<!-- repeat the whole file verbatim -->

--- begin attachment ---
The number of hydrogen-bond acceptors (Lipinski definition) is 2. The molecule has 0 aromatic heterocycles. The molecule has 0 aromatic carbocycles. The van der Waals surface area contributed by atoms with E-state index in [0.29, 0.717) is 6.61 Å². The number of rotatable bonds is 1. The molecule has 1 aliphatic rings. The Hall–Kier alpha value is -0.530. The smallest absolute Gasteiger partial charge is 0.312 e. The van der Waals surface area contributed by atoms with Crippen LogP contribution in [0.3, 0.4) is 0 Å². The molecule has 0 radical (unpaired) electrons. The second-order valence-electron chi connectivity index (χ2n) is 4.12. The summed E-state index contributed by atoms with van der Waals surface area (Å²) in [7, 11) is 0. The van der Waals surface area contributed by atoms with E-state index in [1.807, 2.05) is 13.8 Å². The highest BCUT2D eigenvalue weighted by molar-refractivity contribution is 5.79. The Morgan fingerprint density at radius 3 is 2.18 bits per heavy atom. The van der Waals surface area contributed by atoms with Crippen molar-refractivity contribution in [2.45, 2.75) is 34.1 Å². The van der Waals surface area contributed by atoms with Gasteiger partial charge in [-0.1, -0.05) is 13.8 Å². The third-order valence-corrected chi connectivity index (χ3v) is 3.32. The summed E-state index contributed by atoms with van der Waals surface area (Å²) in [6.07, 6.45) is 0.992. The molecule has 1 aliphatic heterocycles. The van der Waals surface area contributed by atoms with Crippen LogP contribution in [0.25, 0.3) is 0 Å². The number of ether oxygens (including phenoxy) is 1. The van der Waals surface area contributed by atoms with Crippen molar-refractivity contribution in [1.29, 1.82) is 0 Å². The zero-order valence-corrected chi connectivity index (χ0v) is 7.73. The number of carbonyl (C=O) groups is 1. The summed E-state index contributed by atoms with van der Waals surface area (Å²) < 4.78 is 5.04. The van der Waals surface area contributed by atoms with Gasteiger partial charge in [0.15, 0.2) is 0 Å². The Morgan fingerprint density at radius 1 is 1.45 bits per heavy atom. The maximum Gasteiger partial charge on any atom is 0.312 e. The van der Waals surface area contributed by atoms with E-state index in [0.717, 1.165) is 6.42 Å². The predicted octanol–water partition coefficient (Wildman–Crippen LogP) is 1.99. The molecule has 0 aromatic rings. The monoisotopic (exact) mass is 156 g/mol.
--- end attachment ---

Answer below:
The number of hydrogen-bond acceptors (Lipinski definition) is 2. The molecule has 0 aromatic heterocycles. The molecule has 0 aromatic carbocycles. The van der Waals surface area contributed by atoms with E-state index in [0.29, 0.717) is 6.61 Å². The number of rotatable bonds is 1. The molecule has 1 aliphatic rings. The Hall–Kier alpha value is -0.530. The smallest absolute Gasteiger partial charge is 0.312 e. The van der Waals surface area contributed by atoms with Crippen LogP contribution in [0.3, 0.4) is 0 Å². The molecule has 0 radical (unpaired) electrons. The second-order valence-electron chi connectivity index (χ2n) is 4.12. The summed E-state index contributed by atoms with van der Waals surface area (Å²) in [7, 11) is 0. The van der Waals surface area contributed by atoms with E-state index in [1.807, 2.05) is 13.8 Å². The highest BCUT2D eigenvalue weighted by molar-refractivity contribution is 5.79. The Morgan fingerprint density at radius 3 is 2.18 bits per heavy atom. The van der Waals surface area contributed by atoms with Crippen molar-refractivity contribution in [2.45, 2.75) is 34.1 Å². The van der Waals surface area contributed by atoms with Gasteiger partial charge in [-0.1, -0.05) is 13.8 Å². The third-order valence-corrected chi connectivity index (χ3v) is 3.32. The summed E-state index contributed by atoms with van der Waals surface area (Å²) in [6.07, 6.45) is 0.992. The molecule has 1 aliphatic heterocycles. The van der Waals surface area contributed by atoms with Crippen LogP contribution in [0.25, 0.3) is 0 Å². The number of ether oxygens (including phenoxy) is 1. The van der Waals surface area contributed by atoms with Crippen molar-refractivity contribution in [1.29, 1.82) is 0 Å². The zero-order valence-corrected chi connectivity index (χ0v) is 7.73. The number of carbonyl (C=O) groups is 1. The summed E-state index contributed by atoms with van der Waals surface area (Å²) < 4.78 is 5.04. The van der Waals surface area contributed by atoms with Gasteiger partial charge in [0.15, 0.2) is 0 Å². The Morgan fingerprint density at radius 1 is 1.45 bits per heavy atom. The maximum Gasteiger partial charge on any atom is 0.312 e. The van der Waals surface area contributed by atoms with E-state index in [0.717, 1.165) is 6.42 Å². The predicted octanol–water partition coefficient (Wildman–Crippen LogP) is 1.99. The molecule has 0 aromatic rings. The monoisotopic (exact) mass is 156 g/mol.